CASE STUDY: Rotfleisch & Samulovitch Successful in Late Objection to Derivative Assessment
Brief Section 160 Derivative Tax Assessment Overview
Rotfleisch & Samulovitch Professional Corporation was retained by a married couple. The Husband was involved in a number of different businesses and had accumulated an income tax debt of close to $200,000. The Wife occasionally paid the expenses of one of these businesses and the Husband would repay her by depositing cheques into her bank account.
In the course of taking collections action against the Husband, the Canada Revenue Agency (the “CRA”) assessed the Wife for significant portion of the Husband’s income tax debt under section 160 of the Canadian Income Tax Act. When a taxpayer makes a transfer of property, including cash, for below fair market value to a non-arm’s length person, including spouses, then section 160 allows CRA to assess the non-length person for an amount equal to the difference between the fair market value of the property and what the non-arm’s length person paid the taxpayer for the property. In this case, the CRA saw that the Husband had deposited money into the Wife’s account without any apparent corresponding transfers of value from the Wife to the Husband, and so assessed the Wife for approximately $160,000 representing the total of all the amounts deposited into the Wife’s bank account by the Husband.
The CRA mailed the section 160 assessment to the couple’s home address. Canada post returned the assessment to CRA with a stamp indicating it was unclaimed and a label marked “moved/unknown”. The CRA did not take any steps to resend the assessment. The Wife used her accountant’s address for all of her tax correspondence and used that address on her tax returns for the years preceding the assessment. As a result, the Wife and the accountant did not become aware of the assessment until over a year later. By the time the couple approached our tax law firm of Rotfleisch & Samulovitch Professional Corporation over two years had passed since the derivative tax assessment had been issued against the Wife.
Problems & Challenges – – Derivative Tax Assessment
The Wife’s case involved two primary challenges. The first was a procedural issue involving tax appeal limitation periods. The Canadian Income Tax Act allows taxpayers to object to a tax assessment through CRA’s internal appeals branch so long as they file a valid notice of objection within 90 days of when the tax assessment was issued. The Canadian Income Tax Act also gives the CRA the discretion to allow a taxpayer who meets certain criteria to object to an assessment so long as they file a valid notice of objection within one year of the last day of the 90 day objection period. The Canadian Income Tax Act does not allow taxpayers to object once both limitation periods have elapsed and the Canadian Income Tax Act requires taxpayers to object to an assessment before they can appeal to the Tax Court of Canada. Due to the address mix up, the Wife did not have the opportunity to file a notice of objection until after both limitation periods had elapsed. On its face, this makes it appear that she no longer had any ability to dispute the tax assessment.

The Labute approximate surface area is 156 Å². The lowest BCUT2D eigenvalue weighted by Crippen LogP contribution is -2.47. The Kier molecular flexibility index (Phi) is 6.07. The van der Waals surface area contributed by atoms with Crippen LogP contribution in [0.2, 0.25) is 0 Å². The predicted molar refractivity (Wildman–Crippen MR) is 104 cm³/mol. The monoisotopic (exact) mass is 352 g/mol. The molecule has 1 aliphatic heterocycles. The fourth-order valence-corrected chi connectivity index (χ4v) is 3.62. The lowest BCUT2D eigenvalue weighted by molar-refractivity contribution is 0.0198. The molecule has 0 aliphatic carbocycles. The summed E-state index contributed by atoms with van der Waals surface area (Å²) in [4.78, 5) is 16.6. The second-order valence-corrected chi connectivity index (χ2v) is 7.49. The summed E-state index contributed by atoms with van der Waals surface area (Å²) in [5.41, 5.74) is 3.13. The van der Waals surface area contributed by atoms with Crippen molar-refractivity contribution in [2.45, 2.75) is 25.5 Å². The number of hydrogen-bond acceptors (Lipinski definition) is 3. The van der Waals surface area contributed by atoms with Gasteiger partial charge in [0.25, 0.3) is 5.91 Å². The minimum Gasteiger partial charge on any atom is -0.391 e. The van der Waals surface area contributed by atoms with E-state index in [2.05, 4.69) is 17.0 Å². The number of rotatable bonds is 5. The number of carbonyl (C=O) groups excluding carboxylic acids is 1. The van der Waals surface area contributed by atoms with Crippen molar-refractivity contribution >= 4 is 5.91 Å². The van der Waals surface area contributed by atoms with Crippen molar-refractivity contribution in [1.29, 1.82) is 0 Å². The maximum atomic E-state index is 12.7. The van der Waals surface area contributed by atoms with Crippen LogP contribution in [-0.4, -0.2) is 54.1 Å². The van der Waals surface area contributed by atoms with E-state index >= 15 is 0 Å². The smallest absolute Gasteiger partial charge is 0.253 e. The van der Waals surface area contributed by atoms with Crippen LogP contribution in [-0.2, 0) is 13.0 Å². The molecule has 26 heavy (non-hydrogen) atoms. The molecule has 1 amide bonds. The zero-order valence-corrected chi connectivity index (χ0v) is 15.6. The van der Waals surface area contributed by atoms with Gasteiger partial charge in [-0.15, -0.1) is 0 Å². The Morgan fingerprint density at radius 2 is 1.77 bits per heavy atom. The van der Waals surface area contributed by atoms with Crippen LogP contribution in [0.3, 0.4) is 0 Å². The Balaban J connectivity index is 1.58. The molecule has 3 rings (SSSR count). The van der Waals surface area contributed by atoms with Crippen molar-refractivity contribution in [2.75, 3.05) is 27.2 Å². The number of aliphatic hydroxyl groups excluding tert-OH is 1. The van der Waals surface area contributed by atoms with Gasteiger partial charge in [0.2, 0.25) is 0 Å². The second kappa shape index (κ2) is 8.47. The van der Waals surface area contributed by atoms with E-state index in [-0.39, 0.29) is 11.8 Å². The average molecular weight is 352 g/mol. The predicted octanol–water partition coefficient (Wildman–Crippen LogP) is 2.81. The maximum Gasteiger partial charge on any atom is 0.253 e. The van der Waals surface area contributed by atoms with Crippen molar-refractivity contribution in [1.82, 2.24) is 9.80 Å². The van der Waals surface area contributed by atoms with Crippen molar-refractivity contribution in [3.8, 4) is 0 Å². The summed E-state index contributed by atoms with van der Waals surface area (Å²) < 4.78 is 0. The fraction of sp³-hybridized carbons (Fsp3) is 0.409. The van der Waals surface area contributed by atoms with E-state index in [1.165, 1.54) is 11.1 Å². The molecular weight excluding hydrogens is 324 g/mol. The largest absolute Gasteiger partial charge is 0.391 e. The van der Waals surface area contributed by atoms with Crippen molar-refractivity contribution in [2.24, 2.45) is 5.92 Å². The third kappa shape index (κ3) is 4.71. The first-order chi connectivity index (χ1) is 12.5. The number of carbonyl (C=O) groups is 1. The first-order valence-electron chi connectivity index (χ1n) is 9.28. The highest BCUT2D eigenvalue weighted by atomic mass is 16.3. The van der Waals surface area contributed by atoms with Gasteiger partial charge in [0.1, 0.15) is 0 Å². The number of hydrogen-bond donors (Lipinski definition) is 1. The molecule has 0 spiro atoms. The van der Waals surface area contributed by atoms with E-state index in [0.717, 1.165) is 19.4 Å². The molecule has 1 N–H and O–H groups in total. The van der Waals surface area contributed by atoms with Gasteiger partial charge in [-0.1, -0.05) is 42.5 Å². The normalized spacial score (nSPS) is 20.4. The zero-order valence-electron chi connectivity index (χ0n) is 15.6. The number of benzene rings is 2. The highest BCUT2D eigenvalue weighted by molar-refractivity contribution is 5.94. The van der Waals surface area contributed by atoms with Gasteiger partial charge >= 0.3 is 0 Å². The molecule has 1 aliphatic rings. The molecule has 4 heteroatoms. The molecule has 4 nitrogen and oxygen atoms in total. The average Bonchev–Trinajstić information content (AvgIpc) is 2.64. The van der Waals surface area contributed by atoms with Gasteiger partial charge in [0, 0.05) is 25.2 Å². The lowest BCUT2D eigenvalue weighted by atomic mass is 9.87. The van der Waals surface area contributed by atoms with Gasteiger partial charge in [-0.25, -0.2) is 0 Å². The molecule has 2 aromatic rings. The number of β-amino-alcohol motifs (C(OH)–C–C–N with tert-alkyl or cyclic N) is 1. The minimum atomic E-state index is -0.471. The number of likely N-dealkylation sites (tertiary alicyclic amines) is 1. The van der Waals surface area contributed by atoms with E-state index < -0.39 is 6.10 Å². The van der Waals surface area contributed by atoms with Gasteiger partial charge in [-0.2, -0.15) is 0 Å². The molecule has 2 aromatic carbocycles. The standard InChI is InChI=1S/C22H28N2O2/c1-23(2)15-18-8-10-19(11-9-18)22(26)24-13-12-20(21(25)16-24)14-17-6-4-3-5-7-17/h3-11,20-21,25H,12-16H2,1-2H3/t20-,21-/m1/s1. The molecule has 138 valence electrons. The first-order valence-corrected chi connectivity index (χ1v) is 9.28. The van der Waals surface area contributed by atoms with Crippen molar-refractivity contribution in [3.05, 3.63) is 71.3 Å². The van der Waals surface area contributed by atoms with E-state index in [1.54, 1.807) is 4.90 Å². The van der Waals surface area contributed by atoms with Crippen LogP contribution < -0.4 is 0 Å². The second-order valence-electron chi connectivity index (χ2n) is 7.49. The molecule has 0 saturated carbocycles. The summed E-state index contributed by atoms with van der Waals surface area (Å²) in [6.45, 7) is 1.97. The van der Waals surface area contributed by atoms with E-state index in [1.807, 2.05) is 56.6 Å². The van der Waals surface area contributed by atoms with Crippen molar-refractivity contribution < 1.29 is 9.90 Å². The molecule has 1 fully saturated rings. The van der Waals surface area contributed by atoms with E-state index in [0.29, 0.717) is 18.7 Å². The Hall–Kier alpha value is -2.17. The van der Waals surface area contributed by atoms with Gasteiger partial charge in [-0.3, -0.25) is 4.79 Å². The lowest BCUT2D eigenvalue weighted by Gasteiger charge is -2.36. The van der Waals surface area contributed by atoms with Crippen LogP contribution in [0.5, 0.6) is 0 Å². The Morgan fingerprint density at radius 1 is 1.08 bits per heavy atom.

The second problem is to find a legal case for section 160 not applying to the Husband’s deposits into the Wife’s account and to find sufficient supporting evidence to persuade CRA or a court.
The Approach & Solution – Section 160 Tax Assessment
To resolve the tax limitation period issue, our Canadian tax lawyers took the position that the tax assessment issued to the Wife was invalid since it was sent to the wrong address. This is possible because subsection 152(2) of the Canadian Income Tax Act requires CRA to send a notice of assessment to the taxpayer in order for the tax assessment to be valid. If our tax lawyers could successfully argue that the tax assessment was not valid, the CRA would not be able to take collection action against the Wife until they issued a new tax assessment sent to the correct address. When that occurred, the Wife would then have 90 days to be able to object. In order to preserve the Wife’s right to object to the tax assessment, we pursued this argument in three different venues, by filing a notice of objection, appealing to the Tax Court of Canada, and filing an application with the Federal Court of Canada.
Our primary substantive argument against the content of the tax assessment was that the Husband’s deposits into the Wife’s bank account were repayments of a loan advanced by the Wife to the Husband. This means that they were not a transfer of property and therefore not captured by subsection 160(1) of the Canadian Income Tax Act. To substantiate this argument, the Husband and Wife were able to provide invoices showing expenditures by the Wife for the purpose of the Husband’s business. These documents established that a loan existed and the amount of the loan.